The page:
We learned about it yesterday from a reporter, but were sworn to secrecy until today. Pacira Pharmaceuticals and the FDA settled their litigation with Pacira getting essentially everything it wanted – what the company calls “favorable resolution.” Pursuant to the settlement agreement, the FDA is formally rescinding its unfortunate warning letter that attempted a retroactive reduction in the scope of the indications of Exparel’s (the drug at issue) approval. That kind of retraction by the Agency is very rare, if not unprecedented. FDA is also giving the OK to labeling for the drug that reflects the original broad surgical indication. In return, Pacira will drop the litigation before any ruling on its First Amendment-related request for an injunction against the FDA.
So this one is over.
Now, however, everybody in the industry, and in the Agency, knows the drill with respect to truthful off-label promotion. If an FDA-regulated entity is convinced that: (1) the off-label use is safe, (2) the product is effective for the use; and (3) it has valid science (not necessarily meeting FDA’s “substantial evidence” standard) supporting items 1 and 2; then it can submit a truthful off-label promotion proposal to FDA. If FDA rejects the proposal, then the threat of FDA prosecution of the entity creates sufficient First Amendment “chilling effect” to give the entity standing to take the FDA to court and prove the truth of items 1-3 to a presumably unbiased federal judge. As the plaintiff, the entity can choose the forum in which to sue, and given the Caronia v. United States, 703 F.3d 149 (2d Cir. 2012), precedent, that forum will be in the Second Circuit, probably in New York City.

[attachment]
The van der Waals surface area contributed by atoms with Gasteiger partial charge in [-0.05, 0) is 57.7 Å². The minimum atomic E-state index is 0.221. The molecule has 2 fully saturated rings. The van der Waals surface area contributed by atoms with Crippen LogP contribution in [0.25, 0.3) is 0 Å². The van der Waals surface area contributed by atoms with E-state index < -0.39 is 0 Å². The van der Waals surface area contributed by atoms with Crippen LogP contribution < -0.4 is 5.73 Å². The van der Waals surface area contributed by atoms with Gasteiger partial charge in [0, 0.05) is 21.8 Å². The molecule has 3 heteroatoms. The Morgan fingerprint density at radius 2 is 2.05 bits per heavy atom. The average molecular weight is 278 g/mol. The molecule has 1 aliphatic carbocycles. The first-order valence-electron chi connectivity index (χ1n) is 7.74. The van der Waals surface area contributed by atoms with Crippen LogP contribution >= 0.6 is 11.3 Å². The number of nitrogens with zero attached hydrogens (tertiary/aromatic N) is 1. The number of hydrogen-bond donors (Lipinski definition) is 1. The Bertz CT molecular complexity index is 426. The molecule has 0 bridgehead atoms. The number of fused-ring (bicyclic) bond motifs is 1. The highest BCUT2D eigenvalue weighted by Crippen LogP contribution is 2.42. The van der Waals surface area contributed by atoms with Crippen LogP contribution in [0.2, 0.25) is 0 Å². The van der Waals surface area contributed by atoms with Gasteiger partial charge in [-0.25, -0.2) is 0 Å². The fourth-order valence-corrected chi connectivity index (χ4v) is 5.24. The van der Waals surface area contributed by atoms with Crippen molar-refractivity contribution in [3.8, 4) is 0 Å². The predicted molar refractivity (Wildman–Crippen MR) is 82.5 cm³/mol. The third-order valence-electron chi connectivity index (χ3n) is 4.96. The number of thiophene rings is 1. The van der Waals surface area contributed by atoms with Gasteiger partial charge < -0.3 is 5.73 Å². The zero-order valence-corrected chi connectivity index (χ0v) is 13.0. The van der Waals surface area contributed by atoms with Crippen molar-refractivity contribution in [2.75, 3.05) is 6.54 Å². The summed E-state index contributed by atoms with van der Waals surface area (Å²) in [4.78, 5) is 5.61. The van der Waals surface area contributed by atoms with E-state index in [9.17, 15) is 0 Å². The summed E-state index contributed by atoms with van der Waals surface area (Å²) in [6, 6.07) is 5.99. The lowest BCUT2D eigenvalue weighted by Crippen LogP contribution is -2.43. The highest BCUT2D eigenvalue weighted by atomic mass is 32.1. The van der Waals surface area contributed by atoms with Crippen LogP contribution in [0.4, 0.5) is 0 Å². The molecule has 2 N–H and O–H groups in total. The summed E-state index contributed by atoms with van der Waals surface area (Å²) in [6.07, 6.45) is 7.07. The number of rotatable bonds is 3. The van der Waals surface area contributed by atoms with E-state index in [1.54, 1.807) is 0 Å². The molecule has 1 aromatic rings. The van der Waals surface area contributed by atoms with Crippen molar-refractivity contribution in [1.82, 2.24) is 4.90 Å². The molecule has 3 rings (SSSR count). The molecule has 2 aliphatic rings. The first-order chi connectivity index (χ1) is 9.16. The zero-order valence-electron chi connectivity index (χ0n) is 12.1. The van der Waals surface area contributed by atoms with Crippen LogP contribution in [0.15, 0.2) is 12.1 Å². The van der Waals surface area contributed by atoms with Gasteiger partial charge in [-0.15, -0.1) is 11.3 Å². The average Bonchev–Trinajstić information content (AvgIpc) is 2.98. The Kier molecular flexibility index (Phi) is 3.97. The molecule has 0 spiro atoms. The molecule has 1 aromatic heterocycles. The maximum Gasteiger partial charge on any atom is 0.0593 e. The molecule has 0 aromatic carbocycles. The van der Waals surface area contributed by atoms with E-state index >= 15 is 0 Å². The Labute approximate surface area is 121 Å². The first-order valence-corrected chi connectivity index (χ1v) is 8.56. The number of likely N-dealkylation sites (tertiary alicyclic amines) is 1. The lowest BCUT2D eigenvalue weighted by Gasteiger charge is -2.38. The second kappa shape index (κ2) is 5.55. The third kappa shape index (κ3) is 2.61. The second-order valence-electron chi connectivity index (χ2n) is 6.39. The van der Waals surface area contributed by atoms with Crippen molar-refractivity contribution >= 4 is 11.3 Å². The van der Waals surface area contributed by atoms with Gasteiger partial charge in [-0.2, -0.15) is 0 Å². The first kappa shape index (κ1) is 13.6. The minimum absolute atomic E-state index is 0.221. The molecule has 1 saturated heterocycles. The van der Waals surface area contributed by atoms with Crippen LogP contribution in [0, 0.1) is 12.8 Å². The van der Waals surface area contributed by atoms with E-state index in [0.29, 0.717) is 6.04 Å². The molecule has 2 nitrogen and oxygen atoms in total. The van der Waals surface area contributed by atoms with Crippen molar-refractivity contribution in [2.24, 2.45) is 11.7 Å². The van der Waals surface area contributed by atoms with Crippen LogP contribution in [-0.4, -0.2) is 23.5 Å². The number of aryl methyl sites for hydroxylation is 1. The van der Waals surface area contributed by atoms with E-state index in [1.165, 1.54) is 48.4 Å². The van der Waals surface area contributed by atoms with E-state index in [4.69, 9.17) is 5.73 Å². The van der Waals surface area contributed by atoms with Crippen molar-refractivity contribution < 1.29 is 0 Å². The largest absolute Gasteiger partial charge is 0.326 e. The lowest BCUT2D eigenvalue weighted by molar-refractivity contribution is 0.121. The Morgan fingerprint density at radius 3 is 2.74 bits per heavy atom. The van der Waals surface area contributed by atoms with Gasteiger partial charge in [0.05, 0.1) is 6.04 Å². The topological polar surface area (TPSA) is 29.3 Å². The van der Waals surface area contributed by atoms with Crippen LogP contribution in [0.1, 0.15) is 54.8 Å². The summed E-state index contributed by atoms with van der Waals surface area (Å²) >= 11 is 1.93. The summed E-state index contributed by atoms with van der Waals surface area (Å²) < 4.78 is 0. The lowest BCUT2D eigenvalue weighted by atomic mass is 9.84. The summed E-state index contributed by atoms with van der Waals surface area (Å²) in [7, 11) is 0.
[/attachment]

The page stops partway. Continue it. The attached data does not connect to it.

This First Amendment process doesn't change the off-label warning impossibility argument that we've discussed, because not only is prior FDA review still required, but also a prior (perhaps lengthy) litigation process before any change to labeling (or promotion) can legally occur.